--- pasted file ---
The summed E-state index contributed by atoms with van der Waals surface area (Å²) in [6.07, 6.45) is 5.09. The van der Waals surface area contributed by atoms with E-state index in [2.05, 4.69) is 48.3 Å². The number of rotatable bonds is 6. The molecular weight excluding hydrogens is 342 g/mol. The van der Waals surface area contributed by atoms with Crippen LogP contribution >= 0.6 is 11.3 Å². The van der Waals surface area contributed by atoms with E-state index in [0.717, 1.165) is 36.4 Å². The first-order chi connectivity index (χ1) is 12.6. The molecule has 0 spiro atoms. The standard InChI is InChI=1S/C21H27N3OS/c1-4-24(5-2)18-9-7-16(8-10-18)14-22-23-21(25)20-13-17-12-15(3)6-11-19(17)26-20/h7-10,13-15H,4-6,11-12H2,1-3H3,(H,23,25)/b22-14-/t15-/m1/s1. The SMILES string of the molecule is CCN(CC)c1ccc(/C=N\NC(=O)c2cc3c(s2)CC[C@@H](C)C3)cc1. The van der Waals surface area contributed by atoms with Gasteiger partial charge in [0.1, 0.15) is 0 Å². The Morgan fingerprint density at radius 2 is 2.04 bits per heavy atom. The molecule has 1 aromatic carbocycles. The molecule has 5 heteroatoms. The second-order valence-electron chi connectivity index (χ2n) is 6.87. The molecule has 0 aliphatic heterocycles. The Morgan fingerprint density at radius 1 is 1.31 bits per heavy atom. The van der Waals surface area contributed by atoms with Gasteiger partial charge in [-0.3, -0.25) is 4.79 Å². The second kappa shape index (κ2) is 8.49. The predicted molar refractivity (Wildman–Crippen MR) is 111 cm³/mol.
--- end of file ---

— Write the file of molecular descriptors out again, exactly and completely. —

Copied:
The summed E-state index contributed by atoms with van der Waals surface area (Å²) in [6.07, 6.45) is 5.09. The van der Waals surface area contributed by atoms with E-state index in [2.05, 4.69) is 48.3 Å². The number of rotatable bonds is 6. The molecular weight excluding hydrogens is 342 g/mol. The van der Waals surface area contributed by atoms with Crippen LogP contribution >= 0.6 is 11.3 Å². The van der Waals surface area contributed by atoms with E-state index in [0.717, 1.165) is 36.4 Å². The first-order chi connectivity index (χ1) is 12.6. The molecule has 0 spiro atoms. The standard InChI is InChI=1S/C21H27N3OS/c1-4-24(5-2)18-9-7-16(8-10-18)14-22-23-21(25)20-13-17-12-15(3)6-11-19(17)26-20/h7-10,13-15H,4-6,11-12H2,1-3H3,(H,23,25)/b22-14-/t15-/m1/s1. The SMILES string of the molecule is CCN(CC)c1ccc(/C=N\NC(=O)c2cc3c(s2)CC[C@@H](C)C3)cc1. The van der Waals surface area contributed by atoms with Gasteiger partial charge in [0.1, 0.15) is 0 Å². The Morgan fingerprint density at radius 2 is 2.04 bits per heavy atom. The molecule has 1 aromatic carbocycles. The molecule has 5 heteroatoms. The second-order valence-electron chi connectivity index (χ2n) is 6.87. The molecule has 0 aliphatic heterocycles. The Morgan fingerprint density at radius 1 is 1.31 bits per heavy atom. The van der Waals surface area contributed by atoms with Gasteiger partial charge in [-0.3, -0.25) is 4.79 Å². The second kappa shape index (κ2) is 8.49. The predicted molar refractivity (Wildman–Crippen MR) is 111 cm³/mol.